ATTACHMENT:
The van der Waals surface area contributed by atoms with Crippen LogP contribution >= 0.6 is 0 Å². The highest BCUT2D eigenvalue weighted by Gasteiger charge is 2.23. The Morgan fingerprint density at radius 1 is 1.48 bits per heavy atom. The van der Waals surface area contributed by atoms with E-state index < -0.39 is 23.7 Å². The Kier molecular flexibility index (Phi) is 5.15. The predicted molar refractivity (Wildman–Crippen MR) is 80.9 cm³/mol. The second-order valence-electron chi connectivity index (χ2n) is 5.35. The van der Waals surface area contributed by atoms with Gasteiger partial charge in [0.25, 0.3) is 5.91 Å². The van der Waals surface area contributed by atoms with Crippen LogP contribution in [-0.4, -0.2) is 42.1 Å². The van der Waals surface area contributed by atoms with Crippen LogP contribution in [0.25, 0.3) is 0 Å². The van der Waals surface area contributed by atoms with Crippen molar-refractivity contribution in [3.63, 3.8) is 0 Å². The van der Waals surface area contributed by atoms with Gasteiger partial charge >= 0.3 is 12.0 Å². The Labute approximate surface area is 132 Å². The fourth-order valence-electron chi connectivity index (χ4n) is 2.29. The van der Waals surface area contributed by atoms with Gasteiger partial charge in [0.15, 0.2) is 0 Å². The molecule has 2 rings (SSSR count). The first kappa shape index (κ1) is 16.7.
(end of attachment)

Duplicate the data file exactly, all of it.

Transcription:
The van der Waals surface area contributed by atoms with Crippen LogP contribution >= 0.6 is 0 Å². The highest BCUT2D eigenvalue weighted by Gasteiger charge is 2.23. The Morgan fingerprint density at radius 1 is 1.48 bits per heavy atom. The van der Waals surface area contributed by atoms with E-state index < -0.39 is 23.7 Å². The Kier molecular flexibility index (Phi) is 5.15. The predicted molar refractivity (Wildman–Crippen MR) is 80.9 cm³/mol. The second-order valence-electron chi connectivity index (χ2n) is 5.35. The van der Waals surface area contributed by atoms with Gasteiger partial charge in [0.25, 0.3) is 5.91 Å². The van der Waals surface area contributed by atoms with Crippen LogP contribution in [-0.4, -0.2) is 42.1 Å². The van der Waals surface area contributed by atoms with Crippen LogP contribution in [0.25, 0.3) is 0 Å². The van der Waals surface area contributed by atoms with Crippen molar-refractivity contribution in [3.63, 3.8) is 0 Å². The van der Waals surface area contributed by atoms with Gasteiger partial charge >= 0.3 is 12.0 Å². The Labute approximate surface area is 132 Å². The fourth-order valence-electron chi connectivity index (χ4n) is 2.29. The van der Waals surface area contributed by atoms with Gasteiger partial charge in [0.15, 0.2) is 0 Å². The molecule has 2 rings (SSSR count). The first kappa shape index (κ1) is 16.7.